As to the location of the IOF in relation to the maxillary teeth, it is important to note that the IOF was most frequently located in a vertical plane passing through the tip of the buccal cusp of the maxillary second premolar tooth (37.5% and 55.9% on the right and left side, resp.) followed by a position in between the first and second upper premolar teeth (34.4% and 26.5% on the right and left side, resp.). This observation supports the findings of previous reports showing that the IOF is commonly related to the vertical plane passing through the tip of the buccal cusp of the maxillary second premolar tooth [5, 23]. However, according to Aziz et al. [3], the maxillary tooth most commonly found in the same vertical plane as the IOF was the first premolar. In a small percentage of skulls the IOF was located in line with the maxillary first molar tooth (3.1% on the right side), a fact that merits caution as it is likely to be associated with the possibility of causing a failed infraorbital nerve block.

The infraorbital nerve is the nerve of choice for regional nerve block when performing surgeries in the orbital, buccal, and nasal areas. The infraorbital nerve block can be performed by accessing the nerve through an intraoral route or an extraoral route [35]. For these approaches, accurate localizing of the IOF is of prime importance. Once the location of the IOF is determined, the needle can be advanced either through the skin directly toward the IOF or through the mouth at the level of the incisor at alveolar-buccal mucosal margin in the subsulcal plane. Therefore, the information regarding the position of the IOF and its variations in the present Sri Lankan population will facilitate the successful placement of the infraorbital nerve block required for different maxillofacial surgeries. In addition, accurate identification of the IOF position is important for both diagnostic and clinical procedures. Clinically, nerves emerging from this foramen could probably be injured during surgical procedures, like orthognathic surgeries involving the correction of maxillary arch discrepancies, management of Le Fort II fractures, and so forth resulting in paraesthesia or anaesthesia. The IOF is also an important reference point used in orbital surgeries [7] and is an important surgical location for external access to the maxillary sinus (Caldwell-Luc operation) [36]. Furthermore, an understanding of the anatomical location of the IOF is of increased importance with the rising popularity of endoscopic procedures with limited visibility.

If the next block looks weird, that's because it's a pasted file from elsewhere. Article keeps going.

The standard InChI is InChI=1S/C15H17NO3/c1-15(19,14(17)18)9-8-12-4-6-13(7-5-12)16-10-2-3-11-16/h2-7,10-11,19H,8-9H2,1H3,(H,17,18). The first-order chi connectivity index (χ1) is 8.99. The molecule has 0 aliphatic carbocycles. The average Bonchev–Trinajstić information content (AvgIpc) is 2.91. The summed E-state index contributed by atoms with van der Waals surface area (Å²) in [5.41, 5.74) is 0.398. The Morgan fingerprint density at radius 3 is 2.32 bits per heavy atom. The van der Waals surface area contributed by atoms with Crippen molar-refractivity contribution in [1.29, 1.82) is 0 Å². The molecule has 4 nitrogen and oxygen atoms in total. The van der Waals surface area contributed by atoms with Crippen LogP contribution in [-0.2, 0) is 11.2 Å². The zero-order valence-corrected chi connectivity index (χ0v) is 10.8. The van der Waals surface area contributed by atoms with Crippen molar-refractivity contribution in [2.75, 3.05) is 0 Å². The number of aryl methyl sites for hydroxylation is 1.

In the meantime, it is important to mention that the relatively smaller number of female skulls in this study was a major drawback and may have limited the ability to obtain statistically significant differences in relation to gender. Hence, further studies with larger samples are desirable.

5. Conclusion

This study specifically reports the characteristics and location of infraorbital nerve exits in a Sri Lankan population. The infraorbital nerve is the nerve of choice for regional nerve block when performing surgeries in the midface region. The ability to accurately localize the IOF is crucial to avoid injury to the infraorbital nerve. The presence of prominent ethnic variation and sex and side related differences in relation to the position of the infraorbital foramen indicate that extra care should be taken during surgical manipulation and administering regional nerve block in the infraorbital region to avoid surgical complications. Furthermore, the presence of accessory foramina has a clinical implication, as injury to any branch of the ION that exits through these foramina may result in sensory deficit. Therefore, the results of the present study in a Sri Lankan population have clinical importance when performing surgical procedures in the infraorbital region in order to prevent unnecessary complications.

Competing Interests

The authors declare that there is no conflict of interests regarding the publication of this paper.

Acknowledgments

The authors wish to thank Mr. Dhammika Ihalagedera and Mr. Manjula Disanayake, Division of Anatomy, and Mr. Vinod Viduranga, Audiovisual Technical Officer, Faculty of Dental Sciences, University of Peradeniya, for the technical support provided.